Electroplating is an effective way of coating a particular surface (or substrate) with a layer of metal. While the materials and the techniques might differ slightly, they all involve submerging the substrate into a metal containing solution and applying an electrical charge to trigger the plating process. There are a couple of ways to go about submerging your base materials in the solution, of which the most popular are rack plating and barrel plating.
In this article, we will explain what both of those methods are, when they are likely to be used, and explore the advantages and disadvantages of each.
Rack plating is a straightforward method of plating larger or more delicate components that are too big for the barrel plating process. As the name implies, the substrate is fitted onto a wire rack and completely submerged in the vat of plating solution. The substrate remains stationary throughout the plating process, allowing for an even coating of metal even on complicated parts.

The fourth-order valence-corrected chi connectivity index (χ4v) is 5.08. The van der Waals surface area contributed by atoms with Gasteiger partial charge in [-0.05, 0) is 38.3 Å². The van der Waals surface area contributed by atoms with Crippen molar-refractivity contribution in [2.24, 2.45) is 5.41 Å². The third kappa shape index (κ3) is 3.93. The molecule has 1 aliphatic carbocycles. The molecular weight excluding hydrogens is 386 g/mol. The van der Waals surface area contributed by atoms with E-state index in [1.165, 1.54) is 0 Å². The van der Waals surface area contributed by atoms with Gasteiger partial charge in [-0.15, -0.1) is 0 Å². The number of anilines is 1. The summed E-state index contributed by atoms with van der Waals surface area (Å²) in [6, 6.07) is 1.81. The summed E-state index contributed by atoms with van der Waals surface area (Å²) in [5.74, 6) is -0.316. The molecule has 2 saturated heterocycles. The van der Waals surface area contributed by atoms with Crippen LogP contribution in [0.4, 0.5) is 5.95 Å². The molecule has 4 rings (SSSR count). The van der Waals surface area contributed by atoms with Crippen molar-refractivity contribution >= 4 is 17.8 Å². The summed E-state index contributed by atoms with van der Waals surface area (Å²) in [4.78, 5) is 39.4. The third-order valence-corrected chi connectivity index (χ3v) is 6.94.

Advantages of Rack Plating
Perfect for larger components
Can get a thicker coating of metal on the substrate
Lack of motion means delicate components are better protected
Better for intricate and contoured surfaces
Disadvantages of Rack Plating
More labour intensive than barrel plating
More costly than barrel plating
May require the design and construction of a bespoke rack
Barrel plating is most commonly used for plating large numbers of smaller components, such as stampings and fasteners, in one process. The parts are loaded into a perforated barrel, which is then lowered into the plating solution. While the current is applied directly to the substrate in rack plating, with hundreds or thousands of components in the barrel, that simply isn’t feasible. Instead, the barrel has a metal core through which the electrical charge is applied. The barrel turns in the solution, which sees the individual parts tumbling and cascading over one another, ensuring a uniform distribution of the plating solution across all components.
Advantages of Barrel Plating
A cost-effective way of plating many small parts at once
Can be used to plate different sizes and shapes of components simultaneously
Less labour intensive than rack plating
Which is the right process for me?
It entirely depends on your specific plating requirements. While the information in this article should give you some idea of which approach will work best for your plating project, we appreciate that it might not always be crystal clear. If you have any questions about either process, feel free to give us a call. One of our experienced and friendly plating experts will be happy to help.